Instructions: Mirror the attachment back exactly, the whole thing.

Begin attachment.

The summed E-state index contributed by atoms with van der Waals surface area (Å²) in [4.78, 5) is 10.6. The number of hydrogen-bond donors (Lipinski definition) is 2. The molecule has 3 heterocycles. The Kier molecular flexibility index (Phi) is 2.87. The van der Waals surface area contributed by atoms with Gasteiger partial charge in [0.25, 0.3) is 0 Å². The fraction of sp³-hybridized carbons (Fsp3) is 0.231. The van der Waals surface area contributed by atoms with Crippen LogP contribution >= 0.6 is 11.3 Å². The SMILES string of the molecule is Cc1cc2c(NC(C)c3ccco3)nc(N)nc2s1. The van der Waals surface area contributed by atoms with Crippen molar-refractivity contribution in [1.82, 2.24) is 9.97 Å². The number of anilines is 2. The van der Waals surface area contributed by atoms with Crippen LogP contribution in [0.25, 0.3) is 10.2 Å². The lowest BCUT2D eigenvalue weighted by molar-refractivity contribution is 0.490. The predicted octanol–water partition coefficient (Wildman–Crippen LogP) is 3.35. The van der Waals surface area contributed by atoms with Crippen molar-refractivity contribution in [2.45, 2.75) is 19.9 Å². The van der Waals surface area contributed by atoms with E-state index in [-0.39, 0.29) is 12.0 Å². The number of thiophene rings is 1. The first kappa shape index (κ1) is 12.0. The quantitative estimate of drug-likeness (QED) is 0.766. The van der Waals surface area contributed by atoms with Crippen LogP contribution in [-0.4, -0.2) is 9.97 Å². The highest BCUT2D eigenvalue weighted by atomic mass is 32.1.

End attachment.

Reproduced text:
The summed E-state index contributed by atoms with van der Waals surface area (Å²) in [4.78, 5) is 10.6. The number of hydrogen-bond donors (Lipinski definition) is 2. The molecule has 3 heterocycles. The Kier molecular flexibility index (Phi) is 2.87. The van der Waals surface area contributed by atoms with Gasteiger partial charge in [0.25, 0.3) is 0 Å². The fraction of sp³-hybridized carbons (Fsp3) is 0.231. The van der Waals surface area contributed by atoms with Crippen LogP contribution >= 0.6 is 11.3 Å². The SMILES string of the molecule is Cc1cc2c(NC(C)c3ccco3)nc(N)nc2s1. The van der Waals surface area contributed by atoms with Crippen molar-refractivity contribution in [1.82, 2.24) is 9.97 Å². The number of anilines is 2. The van der Waals surface area contributed by atoms with Crippen LogP contribution in [0.25, 0.3) is 10.2 Å². The lowest BCUT2D eigenvalue weighted by molar-refractivity contribution is 0.490. The predicted octanol–water partition coefficient (Wildman–Crippen LogP) is 3.35. The van der Waals surface area contributed by atoms with Crippen molar-refractivity contribution in [2.45, 2.75) is 19.9 Å². The van der Waals surface area contributed by atoms with E-state index in [-0.39, 0.29) is 12.0 Å². The number of thiophene rings is 1. The first kappa shape index (κ1) is 12.0. The quantitative estimate of drug-likeness (QED) is 0.766. The van der Waals surface area contributed by atoms with Crippen LogP contribution in [-0.4, -0.2) is 9.97 Å². The highest BCUT2D eigenvalue weighted by atomic mass is 32.1.